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Cicero TJ, Ellis MS, Surratt HL, Kurtz SP. The Changing Face of Heroin Use in the United States: A Retrospective Analysis of the Past 50 Years. JAMA Psychiatry. 2014;71(7):821–826. doi:10.1001/jamapsychiatry.2014.366
Over the past several years, there have been a number of mainstream media reports that the abuse of heroin has migrated from low-income urban areas with large minority populations to more affluent suburban and rural areas with primarily white populations.
To examine the veracity of these anecdotal reports and define the relationship between the abuse of prescription opioids and the abuse of heroin.
Design, Setting, and Participants
Using a mixed-methods approach, we analyzed (1) data from an ongoing study that uses structured, self-administered surveys to gather retrospective data on past drug use patterns among patients entering substance abuse treatment programs across the country who received a primary (DSM-IV) diagnosis of heroin use/dependence (n = 2797) and (2) data from unstructured qualitative interviews with a subset of patients (n = 54) who completed the structured interview.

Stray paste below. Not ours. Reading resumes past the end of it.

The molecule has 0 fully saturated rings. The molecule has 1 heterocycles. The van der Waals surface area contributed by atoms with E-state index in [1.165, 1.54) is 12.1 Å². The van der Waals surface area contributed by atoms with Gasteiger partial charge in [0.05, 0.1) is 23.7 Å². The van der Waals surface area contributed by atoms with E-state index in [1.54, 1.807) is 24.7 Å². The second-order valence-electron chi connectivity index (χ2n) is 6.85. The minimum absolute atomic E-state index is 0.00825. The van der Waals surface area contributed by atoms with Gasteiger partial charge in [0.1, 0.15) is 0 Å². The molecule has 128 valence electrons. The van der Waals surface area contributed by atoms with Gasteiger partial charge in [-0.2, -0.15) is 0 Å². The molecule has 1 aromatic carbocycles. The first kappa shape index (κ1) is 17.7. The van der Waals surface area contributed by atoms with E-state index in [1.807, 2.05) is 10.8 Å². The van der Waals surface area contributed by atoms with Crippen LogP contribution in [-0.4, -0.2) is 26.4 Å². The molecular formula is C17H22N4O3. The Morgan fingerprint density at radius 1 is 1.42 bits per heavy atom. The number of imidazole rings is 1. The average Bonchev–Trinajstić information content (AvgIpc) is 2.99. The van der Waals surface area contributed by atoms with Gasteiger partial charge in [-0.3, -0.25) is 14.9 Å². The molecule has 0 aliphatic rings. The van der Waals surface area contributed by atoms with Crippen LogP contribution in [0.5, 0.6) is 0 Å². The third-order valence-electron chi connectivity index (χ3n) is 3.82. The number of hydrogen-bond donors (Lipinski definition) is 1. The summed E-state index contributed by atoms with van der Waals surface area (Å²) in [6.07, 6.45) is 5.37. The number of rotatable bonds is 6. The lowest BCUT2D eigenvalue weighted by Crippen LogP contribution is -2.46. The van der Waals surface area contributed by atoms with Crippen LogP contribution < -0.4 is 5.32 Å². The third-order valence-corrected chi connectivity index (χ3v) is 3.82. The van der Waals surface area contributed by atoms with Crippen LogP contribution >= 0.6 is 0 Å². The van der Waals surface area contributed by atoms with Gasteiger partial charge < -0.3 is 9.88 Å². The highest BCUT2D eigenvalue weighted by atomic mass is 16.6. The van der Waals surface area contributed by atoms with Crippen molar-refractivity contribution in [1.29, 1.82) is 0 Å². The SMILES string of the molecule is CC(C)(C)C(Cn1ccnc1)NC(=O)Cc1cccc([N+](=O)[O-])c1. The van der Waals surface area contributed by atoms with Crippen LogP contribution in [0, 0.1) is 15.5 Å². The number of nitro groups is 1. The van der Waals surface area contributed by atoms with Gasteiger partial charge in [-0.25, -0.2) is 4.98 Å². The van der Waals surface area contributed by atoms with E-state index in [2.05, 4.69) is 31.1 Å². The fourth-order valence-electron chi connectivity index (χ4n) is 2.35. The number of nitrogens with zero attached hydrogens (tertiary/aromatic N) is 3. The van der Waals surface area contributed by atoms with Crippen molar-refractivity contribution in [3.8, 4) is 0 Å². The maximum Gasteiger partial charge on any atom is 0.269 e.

Main Outcomes and Measures
In addition to data on population demographics and current residential location, we used cross-tabulations to assess prevalence rates as a function of the decade of the initiation of abuse for (1) first opioid used (prescription opioid or heroin), (2) sex, (3) race/ethnicity, and (4) age at first use. Respondents indicated in an open-ended format why they chose heroin as their primary drug and the interrelationship between their use of heroin and their use of prescription opioids.
Approximately 85% of treatment-seeking patients approached to complete the Survey of Key Informants’ Patients Program did so. Respondents who began using heroin in the 1960s were predominantly young men (82.8%; mean age, 16.5 years) whose first opioid of abuse was heroin (80%). However, more recent users were older (mean age, 22.9 years) men and women living in less urban areas (75.2%) who were introduced to opioids through prescription drugs (75.0%). Whites and nonwhites were equally represented in those initiating use prior to the 1980s, but nearly 90% of respondents who began use in the last decade were white. Although the “high” produced by heroin was described as a significant factor in its selection, it was often used because it was more readily accessible and much less expensive than prescription opioids.
Conclusion and Relevance
Our data show that the demographic composition of heroin users entering treatment has shifted over the last 50 years such that heroin use has changed from an inner-city, minority-centered problem to one that has a more widespread geographical distribution, involving primarily white men and women in their late 20s living outside of large urban areas.
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